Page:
• Firmware programs and source code
  • Mechanical drawings
  • Company procedures
  • ISO documentation
  • Component master specification files
  • Silkscreen artwork
  • Company quality manual
  • Software masters.

In subsequent blogs, I will continue to explore other issues related to the subject of “Essential Engineering and Operations Processes.” Feedback welcome.

19 comments on “5 Steps to Reducing Design Change Problems

  1. AnalyzeThis
    October 12, 2011

    I think these are some good guidelines and practices… I think organizations that attempt to run a less “formal” version of this system will be far more likely to have issues: there are indeed valid reasons to have all of these procedures in place.

    And again, I think the real challenge here is getting everyone to always follow these steps (especially engineering… no offense!). There's a great need to educate everyone that each step is critical and failure to follow them could lead to some very expensive mistakes being made.

  2. FLYINGSCOT
    October 12, 2011

    I found your article very interesting.  Do you believe a company needs to implement such a system only after it reaches a certain size?  I cannot imagine such formality would be required by a 5 person company for example.

  3. Mr. Roques
    October 12, 2011

    I assume the process will become MUCH clearer once a company suffers from their first big design change issue, literally but also, management will see the value off adding these extra steps that (probably) slow down the production time.

  4. _hm
    October 12, 2011

    This is very good and proven procedure for large organization. What is simplified procedure for small organization? Do you get any off-the-self software package for this?

     

  5. saranyatil
    October 13, 2011

    I think there must be some tools available not sure but there is a tool to manage these action points.

  6. Daniel
    October 13, 2011

    Now a day’s most of the design/coding works are done parallel across terminals and peoples. So there are tools, where all the designers are working on their own image of the project file. After the individual design works, the tool merges all the images to the project file and finally the system simulation happens. All these things happen automatically and the designer won’t to be get worried about such overlays and issues.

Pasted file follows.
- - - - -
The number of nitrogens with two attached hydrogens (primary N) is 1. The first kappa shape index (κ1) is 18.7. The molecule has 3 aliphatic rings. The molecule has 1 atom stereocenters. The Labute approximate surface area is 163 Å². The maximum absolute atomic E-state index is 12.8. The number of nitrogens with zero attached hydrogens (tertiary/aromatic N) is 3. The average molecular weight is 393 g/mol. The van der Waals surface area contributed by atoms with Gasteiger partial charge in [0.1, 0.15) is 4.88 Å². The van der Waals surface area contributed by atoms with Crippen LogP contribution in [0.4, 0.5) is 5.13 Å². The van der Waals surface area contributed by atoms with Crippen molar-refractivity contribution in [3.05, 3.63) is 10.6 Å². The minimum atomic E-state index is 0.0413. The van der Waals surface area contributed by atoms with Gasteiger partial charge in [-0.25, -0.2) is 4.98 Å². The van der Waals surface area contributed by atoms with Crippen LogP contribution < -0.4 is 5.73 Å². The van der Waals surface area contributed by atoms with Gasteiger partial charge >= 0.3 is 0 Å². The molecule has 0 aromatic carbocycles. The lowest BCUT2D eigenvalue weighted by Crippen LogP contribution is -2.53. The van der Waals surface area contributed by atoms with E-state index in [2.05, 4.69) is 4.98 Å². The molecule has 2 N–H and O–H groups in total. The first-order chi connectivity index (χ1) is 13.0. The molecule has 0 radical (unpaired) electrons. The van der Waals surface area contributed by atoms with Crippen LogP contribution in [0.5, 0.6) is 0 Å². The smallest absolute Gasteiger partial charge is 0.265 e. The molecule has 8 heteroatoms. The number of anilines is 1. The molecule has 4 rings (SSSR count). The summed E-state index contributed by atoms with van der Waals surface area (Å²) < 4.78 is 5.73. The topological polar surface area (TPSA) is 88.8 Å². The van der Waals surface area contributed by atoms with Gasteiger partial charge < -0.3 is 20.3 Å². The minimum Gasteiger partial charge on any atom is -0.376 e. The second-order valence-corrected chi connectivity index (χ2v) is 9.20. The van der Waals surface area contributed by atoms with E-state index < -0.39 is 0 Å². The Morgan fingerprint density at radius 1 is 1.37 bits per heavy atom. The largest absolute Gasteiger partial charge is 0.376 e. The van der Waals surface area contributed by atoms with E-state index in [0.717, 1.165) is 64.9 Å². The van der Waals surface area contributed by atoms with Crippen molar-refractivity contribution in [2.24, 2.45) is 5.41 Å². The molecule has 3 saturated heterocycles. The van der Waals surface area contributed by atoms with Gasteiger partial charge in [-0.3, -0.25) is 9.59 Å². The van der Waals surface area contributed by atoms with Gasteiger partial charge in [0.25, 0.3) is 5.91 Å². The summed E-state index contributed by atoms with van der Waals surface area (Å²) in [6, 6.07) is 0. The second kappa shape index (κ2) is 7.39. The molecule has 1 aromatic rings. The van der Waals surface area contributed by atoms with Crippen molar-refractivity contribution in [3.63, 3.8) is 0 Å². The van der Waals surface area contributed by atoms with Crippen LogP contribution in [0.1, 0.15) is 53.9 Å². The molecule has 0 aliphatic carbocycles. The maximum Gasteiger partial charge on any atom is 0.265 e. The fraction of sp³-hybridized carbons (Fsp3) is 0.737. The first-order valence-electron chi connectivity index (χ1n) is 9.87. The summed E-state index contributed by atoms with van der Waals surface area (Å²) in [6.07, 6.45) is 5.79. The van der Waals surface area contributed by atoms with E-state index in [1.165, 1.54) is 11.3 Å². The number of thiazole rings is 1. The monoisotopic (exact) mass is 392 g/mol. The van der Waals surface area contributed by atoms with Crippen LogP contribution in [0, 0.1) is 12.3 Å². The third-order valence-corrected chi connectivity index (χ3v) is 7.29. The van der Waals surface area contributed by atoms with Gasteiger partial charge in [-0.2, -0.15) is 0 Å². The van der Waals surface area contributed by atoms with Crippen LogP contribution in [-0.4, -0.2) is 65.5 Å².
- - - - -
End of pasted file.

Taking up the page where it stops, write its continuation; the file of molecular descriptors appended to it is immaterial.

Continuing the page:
7. elctrnx_lyf
    October 13, 2011

    yes, generally you get to see the probelms only when the organization is big where fact to face communication of all employees is a time consuming and near impossible task. So such process will simplify the operations and avoids any wrong things.

  8. dalexander
    October 13, 2011

    In a small start-up company, there are usually highly motivated, dedicated, and committed individuals that are capable of multitasking across various engineering disciplines. Throw in the years of combined experience and you have the heightened potential of avoiding historical pitfalls by introducing individually created and managed records in the earliest stages of R&D. These controls may be minimal but comprehensive enough to create an audit trail for the significant efforts and paperwork required to reconstruct the entire development process up to any particular point. The PCB Version 1 Cad files with a netlist exported to a spreadsheet could be sufficient for early BOM management. Cad with Gerbers for early Fab records along with the Engineer's lab notebooks might be sufficient for layout and test strategies. Meeting notes from concept reviews, design reviews, business roadmaps and Materials records such as Purchase Orders, Packing Slips. Invoices etc. could be archived at individual contributor locations or kept on a shared server for universal access. But the earlier the documents are numbered and dated with some kind of revision control and sign-off procedure, the fewer errors will be occassioned by non-comprehensive communications, human error, and repeats of  corrected deisign or part problems only mentioned at the verbal level. As many start-up veterans can testify, you can take a company only so far with spreadsheets and individually managed databases. The sooner the company institutes the basic documentation control procedures, the less problematic the company's infrastructure expansion and product developement will be. A good rule to remember is if you are making more than one revision of the same document, you should begin your documentation and version control procedures immediately. Lastly, no document should circulate through a company without being dated and signed by the author.

  9. Clairvoyant
    October 13, 2011

    The ECR process is a component of the ISO standards. Having processes like ISO 9000, 9001, etc implemented within a company can make things operate much more smoothly and organized.

  10. t.alex